The Book of the Dead
First published in 1939 and extensively revised in 1943, The Book of the Dead, loosely inspired by the tale of Isis and Osiris from ancient Egypt, is a sweeping historical romance that tells a gothic tale of love between a noblewoman and a ghost in eighth-century Japan. Its author, Orikuchi Shinobu, was a well-received novelist, distinguished poet, and an esteemed scholar. He is often considered one of the fathers of Japanese folklore studies, and The Book of the Dead is without a doubt the most important novel of Orikuchi’s career—and it is a book like no other.
Here, for the first time, is the complete English translation of Orikuchi’s masterwork, whose vast influence is evidenced by multiple critical studies dedicated to it and by its many adaptations, which include an animated film and a popular manga. This translation features an introduction by award-winning translator Jeffrey Angles discussing the historical background of the work as well as its major themes: the ancient origins of the Japanese nation, the development of religion in a modernizing society, and the devotion necessary to create a masterpiece. Also included are three chapters from The Mandala of Light by Japanese intellectual historian Ando Reiji, who places the novel and Orikuchi’s thought in the broader intellectual context of early twentieth-century Japan.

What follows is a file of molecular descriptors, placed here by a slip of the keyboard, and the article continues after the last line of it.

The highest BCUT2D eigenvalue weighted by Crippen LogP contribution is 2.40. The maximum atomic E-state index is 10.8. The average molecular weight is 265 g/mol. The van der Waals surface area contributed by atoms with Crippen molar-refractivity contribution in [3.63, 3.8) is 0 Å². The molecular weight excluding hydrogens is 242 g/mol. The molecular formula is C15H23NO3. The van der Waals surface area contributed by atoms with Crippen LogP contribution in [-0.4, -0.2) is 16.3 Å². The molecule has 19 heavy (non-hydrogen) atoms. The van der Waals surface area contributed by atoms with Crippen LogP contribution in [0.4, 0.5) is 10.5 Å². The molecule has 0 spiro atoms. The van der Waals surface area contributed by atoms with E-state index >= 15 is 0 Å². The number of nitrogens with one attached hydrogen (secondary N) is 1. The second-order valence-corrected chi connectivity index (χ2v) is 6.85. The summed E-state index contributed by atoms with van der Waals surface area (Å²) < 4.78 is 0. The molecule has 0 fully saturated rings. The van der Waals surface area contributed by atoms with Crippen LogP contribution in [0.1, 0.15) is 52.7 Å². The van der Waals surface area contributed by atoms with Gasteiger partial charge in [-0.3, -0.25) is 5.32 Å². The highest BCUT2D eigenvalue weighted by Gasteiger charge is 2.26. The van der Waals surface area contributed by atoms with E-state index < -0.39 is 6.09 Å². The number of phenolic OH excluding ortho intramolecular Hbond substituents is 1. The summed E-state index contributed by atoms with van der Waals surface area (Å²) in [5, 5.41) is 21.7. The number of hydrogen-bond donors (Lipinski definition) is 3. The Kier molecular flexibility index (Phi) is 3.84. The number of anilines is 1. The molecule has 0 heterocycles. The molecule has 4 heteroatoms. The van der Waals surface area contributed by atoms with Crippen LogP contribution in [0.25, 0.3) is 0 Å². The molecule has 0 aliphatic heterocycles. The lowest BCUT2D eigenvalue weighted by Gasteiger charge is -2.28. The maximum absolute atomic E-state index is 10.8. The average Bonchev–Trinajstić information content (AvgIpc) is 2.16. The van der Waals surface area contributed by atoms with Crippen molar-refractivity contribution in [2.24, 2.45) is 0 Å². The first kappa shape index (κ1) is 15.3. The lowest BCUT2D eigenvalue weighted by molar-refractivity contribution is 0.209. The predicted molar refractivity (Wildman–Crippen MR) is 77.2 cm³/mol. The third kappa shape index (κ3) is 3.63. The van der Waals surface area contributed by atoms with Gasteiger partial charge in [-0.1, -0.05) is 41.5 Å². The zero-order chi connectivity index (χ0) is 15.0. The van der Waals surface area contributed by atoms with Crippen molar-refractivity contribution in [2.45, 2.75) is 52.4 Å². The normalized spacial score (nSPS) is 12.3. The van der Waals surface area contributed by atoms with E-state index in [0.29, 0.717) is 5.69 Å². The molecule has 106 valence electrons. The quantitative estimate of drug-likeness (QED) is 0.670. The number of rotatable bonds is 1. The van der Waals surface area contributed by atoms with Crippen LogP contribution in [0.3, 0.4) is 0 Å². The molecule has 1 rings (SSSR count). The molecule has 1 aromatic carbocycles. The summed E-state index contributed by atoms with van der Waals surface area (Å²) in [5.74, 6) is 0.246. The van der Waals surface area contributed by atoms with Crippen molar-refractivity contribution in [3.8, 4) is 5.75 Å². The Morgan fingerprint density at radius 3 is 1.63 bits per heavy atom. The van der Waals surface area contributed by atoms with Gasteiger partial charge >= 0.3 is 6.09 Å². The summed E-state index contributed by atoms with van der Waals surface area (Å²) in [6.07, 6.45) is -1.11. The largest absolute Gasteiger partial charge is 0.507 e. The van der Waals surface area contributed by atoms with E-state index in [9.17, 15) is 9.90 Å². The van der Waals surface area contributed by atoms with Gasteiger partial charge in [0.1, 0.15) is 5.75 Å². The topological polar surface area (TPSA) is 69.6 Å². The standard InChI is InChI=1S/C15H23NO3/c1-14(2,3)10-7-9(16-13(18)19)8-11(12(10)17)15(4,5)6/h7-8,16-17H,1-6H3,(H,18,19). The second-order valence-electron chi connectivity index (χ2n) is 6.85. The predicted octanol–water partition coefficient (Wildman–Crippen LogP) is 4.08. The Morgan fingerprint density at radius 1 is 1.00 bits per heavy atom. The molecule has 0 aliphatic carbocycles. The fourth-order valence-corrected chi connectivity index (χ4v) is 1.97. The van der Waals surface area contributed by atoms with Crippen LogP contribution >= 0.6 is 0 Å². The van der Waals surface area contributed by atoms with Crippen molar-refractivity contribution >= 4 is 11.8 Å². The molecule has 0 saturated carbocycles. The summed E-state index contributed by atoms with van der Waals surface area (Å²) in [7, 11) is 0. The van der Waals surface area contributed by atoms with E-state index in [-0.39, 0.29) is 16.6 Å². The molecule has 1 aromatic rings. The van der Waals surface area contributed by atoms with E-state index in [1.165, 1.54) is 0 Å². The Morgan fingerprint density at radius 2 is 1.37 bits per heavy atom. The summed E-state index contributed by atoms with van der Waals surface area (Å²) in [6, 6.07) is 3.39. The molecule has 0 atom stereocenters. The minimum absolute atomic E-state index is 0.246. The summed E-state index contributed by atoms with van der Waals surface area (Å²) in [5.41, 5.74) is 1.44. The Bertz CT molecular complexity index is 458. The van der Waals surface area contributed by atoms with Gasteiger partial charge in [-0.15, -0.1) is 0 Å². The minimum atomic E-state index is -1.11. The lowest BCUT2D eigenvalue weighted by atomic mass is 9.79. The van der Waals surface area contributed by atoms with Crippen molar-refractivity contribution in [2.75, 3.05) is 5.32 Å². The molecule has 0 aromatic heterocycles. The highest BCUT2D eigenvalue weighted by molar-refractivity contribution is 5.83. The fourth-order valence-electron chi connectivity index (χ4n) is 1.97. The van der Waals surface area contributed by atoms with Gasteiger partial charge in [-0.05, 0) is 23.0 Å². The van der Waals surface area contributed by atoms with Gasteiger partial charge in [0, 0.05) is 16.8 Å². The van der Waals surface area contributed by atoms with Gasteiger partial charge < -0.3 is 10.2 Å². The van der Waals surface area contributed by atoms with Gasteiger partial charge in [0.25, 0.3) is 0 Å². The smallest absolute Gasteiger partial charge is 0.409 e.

The Book of the Dead focuses on the power of faith and religious devotion, and can be read as a parable illustrating the suffering an artist must experience to create great art. Readers will soon discover that a great deal lies hidden beneath the surface of the story; the entire text is a modernist mystery waiting to be decoded.
University of Minnesota Press
Creative Writing | East Asian Languages and Societies | Translation Studies
Citation for published book
Origuchi, Shinobu, Ando Reiji, and Jeffrey Angles. The Book of the Dead. Minneapolis: University of Minnesota Press, 2016. Print.
Shinobu, Orikuchi and Angles, Jeffrey, "The Book of the Dead" (2017). All Books and Monographs by WMU Authors. 706.